Video: Conor Oberst – “Common Knowledge”
Watch Conor Oberst tool around the Nonesuch Records offices in a bad wig in his latest video from Upside Down Mountain. He reads the Bible, pounds a bottle of water, and trims his wig. The video is a little goofy, but the song is good: a character study of a classic fuckup. We all know the type. “Washed up, bitter, broken, busted / backstabbed everyone he trusted.”
It’s a sequel to the “Zigzagging Toward the Light” video, which was released back in May and concluded with a promise to be continued. Both were directed by David Altobelli.
I kinda laughed when I got the email from their publicist asking if we’d be interested in interviewing “veteran psych-rock band, The Asteroid No.4” I mean, veterans? How old could they be? That was until I realized that we last spoke to them in 2002–yes, 12 years ago.
A lot has happened in the psych-rock scene in the last decade-plus: Dawes got everyone all crazy for Laurel Canyon again and related 60s and 70s west coast culture; the rise of festivals, especially those catering to niche musical genres like garage rock and psychedelic music; and a movie called Dig! raised the profiles of two of the flagship acts of the scene with The Dandy Warhols and The Brian Jonestown Massacre. And while in economics it may be a bit of a misnomer, in rock and roll a rising tide does in fact lift all boats. Twelve years on, The Asteroid No.4 are floating along nicely.
We jumped on the phone with founding member, songwriter and guitarist, Scott Vitt to talk about the changing scene and his band’s move from Philadelphia to Northern California.
Full disclosure: I played a set with Crow Moses’ Mike Musikanto last fall here in Portland. But if I recused myself from writing about the music of people I actually know then you all would miss out on SOOOO MUCH.
Crow Moses has a familiar feel to it, without being same-y or derivative. It has some lovely melodies and lilting vocals that open into impressionistic lyrics about people and places you might recognize, but not quite remember. Produced by The Jayhawks’ Gary Louris, the sound of the album is warm and home-y. There are pedal steel guitars peeking in an out, jangly guitars waft through.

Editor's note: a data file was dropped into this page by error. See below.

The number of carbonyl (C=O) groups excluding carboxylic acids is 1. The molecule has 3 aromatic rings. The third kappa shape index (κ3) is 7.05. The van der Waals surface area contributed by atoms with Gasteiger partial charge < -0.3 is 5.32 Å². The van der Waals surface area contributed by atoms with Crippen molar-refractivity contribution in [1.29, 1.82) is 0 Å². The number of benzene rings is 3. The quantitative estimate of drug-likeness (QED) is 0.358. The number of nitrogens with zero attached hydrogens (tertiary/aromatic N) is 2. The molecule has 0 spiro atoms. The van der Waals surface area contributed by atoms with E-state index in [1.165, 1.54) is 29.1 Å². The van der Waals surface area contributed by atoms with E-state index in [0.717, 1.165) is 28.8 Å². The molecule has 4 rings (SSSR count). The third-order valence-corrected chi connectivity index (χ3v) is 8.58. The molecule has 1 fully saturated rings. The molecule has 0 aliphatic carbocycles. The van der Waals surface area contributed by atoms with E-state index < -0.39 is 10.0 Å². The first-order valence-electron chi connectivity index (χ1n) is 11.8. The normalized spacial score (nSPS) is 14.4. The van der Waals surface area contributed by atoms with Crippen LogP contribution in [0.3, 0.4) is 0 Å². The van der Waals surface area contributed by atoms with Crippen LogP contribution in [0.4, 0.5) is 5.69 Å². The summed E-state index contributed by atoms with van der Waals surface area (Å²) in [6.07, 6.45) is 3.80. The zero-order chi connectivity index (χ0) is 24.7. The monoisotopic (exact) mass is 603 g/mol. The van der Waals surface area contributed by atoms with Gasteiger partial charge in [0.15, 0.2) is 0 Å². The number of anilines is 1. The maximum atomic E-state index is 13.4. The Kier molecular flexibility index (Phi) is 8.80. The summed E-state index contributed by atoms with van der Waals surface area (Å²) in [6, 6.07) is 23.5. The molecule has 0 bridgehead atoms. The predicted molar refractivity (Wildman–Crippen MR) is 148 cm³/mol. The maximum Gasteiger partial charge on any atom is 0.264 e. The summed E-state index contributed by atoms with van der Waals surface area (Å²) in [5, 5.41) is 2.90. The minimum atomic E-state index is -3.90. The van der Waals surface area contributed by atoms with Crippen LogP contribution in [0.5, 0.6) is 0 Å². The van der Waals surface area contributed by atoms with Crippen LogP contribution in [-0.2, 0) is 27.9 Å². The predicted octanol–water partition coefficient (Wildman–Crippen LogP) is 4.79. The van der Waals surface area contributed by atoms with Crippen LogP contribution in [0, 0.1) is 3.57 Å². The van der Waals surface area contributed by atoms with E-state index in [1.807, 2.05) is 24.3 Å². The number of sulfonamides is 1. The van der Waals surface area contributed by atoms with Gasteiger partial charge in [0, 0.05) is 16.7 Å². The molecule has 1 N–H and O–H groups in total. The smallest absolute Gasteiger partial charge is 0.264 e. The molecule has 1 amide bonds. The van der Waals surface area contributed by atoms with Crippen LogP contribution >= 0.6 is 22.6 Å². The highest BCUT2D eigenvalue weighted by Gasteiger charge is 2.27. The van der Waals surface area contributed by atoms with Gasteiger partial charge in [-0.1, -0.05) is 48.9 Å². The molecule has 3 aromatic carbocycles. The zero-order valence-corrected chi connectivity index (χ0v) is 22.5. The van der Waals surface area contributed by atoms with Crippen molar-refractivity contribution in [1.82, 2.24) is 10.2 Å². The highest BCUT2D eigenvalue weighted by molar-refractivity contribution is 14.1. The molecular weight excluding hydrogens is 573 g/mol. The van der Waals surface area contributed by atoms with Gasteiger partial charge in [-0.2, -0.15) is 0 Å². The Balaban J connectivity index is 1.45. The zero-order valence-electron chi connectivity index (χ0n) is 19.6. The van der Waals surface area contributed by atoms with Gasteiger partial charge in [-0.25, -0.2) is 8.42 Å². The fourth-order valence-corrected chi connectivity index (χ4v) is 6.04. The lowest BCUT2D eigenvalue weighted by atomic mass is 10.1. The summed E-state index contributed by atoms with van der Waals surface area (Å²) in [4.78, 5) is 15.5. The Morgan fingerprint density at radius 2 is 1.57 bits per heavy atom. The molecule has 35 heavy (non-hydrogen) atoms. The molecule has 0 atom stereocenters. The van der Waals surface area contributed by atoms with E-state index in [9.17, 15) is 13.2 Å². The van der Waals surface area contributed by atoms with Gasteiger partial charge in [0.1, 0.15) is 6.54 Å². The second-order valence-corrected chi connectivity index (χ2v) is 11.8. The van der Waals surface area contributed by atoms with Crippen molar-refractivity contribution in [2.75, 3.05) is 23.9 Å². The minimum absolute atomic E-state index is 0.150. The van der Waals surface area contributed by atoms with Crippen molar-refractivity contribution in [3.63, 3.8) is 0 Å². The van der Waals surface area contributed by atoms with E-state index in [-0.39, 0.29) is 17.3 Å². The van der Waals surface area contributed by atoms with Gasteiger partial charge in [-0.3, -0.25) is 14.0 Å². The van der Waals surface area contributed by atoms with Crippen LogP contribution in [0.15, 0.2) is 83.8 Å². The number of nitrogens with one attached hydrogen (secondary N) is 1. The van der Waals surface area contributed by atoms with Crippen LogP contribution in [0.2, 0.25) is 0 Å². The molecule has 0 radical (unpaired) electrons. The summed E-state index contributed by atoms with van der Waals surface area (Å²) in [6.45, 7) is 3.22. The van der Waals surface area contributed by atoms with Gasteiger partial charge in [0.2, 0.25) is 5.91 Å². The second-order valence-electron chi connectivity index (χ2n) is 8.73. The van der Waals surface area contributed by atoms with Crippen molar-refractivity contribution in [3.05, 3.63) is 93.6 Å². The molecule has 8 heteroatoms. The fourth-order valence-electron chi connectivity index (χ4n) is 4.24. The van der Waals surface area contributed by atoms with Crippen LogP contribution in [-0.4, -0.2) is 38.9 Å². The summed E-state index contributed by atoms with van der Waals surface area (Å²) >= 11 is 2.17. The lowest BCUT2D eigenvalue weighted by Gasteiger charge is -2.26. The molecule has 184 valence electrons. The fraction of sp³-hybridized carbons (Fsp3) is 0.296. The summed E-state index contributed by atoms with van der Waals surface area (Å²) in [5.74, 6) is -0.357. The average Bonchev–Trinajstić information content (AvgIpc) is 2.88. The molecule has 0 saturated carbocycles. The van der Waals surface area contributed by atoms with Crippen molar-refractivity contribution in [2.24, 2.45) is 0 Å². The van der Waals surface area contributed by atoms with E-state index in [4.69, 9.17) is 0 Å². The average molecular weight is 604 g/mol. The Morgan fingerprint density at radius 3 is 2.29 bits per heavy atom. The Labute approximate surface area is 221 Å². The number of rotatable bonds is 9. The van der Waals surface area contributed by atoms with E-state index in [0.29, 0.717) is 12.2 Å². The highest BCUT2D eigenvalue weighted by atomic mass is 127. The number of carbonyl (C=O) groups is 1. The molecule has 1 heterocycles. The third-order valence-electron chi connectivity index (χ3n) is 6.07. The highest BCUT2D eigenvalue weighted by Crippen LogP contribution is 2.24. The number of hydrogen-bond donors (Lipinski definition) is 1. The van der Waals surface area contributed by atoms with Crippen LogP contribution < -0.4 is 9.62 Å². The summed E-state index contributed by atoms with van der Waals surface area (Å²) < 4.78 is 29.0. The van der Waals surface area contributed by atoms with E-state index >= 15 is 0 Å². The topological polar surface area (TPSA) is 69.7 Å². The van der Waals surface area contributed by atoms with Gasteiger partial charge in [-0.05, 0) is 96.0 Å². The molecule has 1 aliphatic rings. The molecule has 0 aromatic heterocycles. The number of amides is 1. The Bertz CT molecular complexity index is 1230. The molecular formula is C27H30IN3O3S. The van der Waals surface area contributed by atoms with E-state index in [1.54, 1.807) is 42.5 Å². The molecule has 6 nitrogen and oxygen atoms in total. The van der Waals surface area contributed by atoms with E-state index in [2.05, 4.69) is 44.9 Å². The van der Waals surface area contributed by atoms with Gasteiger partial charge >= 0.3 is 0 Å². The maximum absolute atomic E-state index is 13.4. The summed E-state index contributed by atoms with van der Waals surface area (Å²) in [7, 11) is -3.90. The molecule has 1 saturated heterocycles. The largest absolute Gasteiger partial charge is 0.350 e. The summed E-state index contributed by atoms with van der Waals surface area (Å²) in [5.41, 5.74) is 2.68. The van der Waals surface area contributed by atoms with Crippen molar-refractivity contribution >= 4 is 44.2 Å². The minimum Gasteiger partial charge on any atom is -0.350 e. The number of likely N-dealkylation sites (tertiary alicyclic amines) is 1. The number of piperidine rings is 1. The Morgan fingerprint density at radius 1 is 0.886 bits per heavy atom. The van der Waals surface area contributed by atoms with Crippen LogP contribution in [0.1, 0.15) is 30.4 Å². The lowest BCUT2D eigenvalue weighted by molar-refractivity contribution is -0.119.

Title track, “Horse Heaven Hills” is lush without being overwrought. It sounds like a lovely place to sit and watch the sun set over your hometown.
As a longtime Americana and folk fan I am pretty stoked to see the recent resurgence in interest around this style of music. The best examples are American stories told through the lyrics as well as the instruments. There’s the gentle crying of a fiddle, the slow moan of a Dobro, the pecking of a banjo…the atmosphere of the story is set and is as important as the substance of the tale.
With increased interest can also come increased posing. This is a music that has a low tolerance for inauthenticity (even if it tends to attract more than its fair share of pretenders and false accents). The good stuff comes through. The cream rises and well…the rest sinks.
And so when I see a quote of praise from none other than Emmylou Harris, I take notice:
“Alice Gerrard has one of those voices that harkens back to the likes of Sara and Maybelle. She is the real deal with the right stuff and hasn’t forgotten where country music came from.”